A Japanese diver has been friends with a fish for 30 years, proving that no sea is too deep to find a companion for life.
After being entrusted to look after an underwater Shinto shrine, Hiroyuki Arakawa, 79, got to know the marine creatures that lived in the area. He started diving when he was 18.
Among the shrine’s residents is a female Asian sheepshead wrasse named Yoriko whom he became friends with about 30 years ago.
Whenever Arakawa dives to visit the shrine, all he needs to do is knock on metal, and Yoriko will be swimming toward him, Atlas Obscura said.
Arakawa greets Yoriko in a kiss, though he’s the only human she would allow to do so. This may support a 2016 study which revealed that fish can actually recognize human faces, even with simple digital alteration.
Arakawa told Great Big Story, “I’d say we understand each other. Not that we can talk to each other but it just happened naturally.”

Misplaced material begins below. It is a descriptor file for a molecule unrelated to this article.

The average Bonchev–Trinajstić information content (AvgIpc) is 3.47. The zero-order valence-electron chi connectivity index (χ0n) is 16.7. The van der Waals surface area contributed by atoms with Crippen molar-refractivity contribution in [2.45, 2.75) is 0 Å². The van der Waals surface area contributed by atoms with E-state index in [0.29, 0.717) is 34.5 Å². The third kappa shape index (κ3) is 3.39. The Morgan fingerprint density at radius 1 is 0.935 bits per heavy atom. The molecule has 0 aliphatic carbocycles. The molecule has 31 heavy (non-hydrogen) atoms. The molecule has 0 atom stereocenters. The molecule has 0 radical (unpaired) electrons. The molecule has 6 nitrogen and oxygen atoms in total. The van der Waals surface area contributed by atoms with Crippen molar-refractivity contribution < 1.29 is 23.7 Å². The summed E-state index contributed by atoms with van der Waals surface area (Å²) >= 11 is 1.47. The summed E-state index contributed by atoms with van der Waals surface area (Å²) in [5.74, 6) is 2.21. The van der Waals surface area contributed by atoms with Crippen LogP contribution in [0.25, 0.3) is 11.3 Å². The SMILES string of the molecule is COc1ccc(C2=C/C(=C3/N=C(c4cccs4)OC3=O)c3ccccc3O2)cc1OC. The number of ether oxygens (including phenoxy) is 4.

The Japanese call Asian sheepshead wrasses like Yoriko “kobudai,” due to the bump or kobu they have. Arakawa admits that interacting with them is harder than simply feeding, but he believes it all comes down to trust:
“I’m not sure if it’s the nature of the kobudai or not, but it’s probably because there is a sense of trust between us.”
Arakawa deserved that trust. At one point, when Yoriko was exhausted from struggling to find food, he fed her five crabs every day for 10 days. He also helped her on another occasion when she was badly injured.
For the priceless bond they’ve made, Arakawa couldn’t be more fulfilled.
“I have an amazing sense of accomplishment in my heart,” he said.
Watch their heartwarming friendship below (via Great Big Story):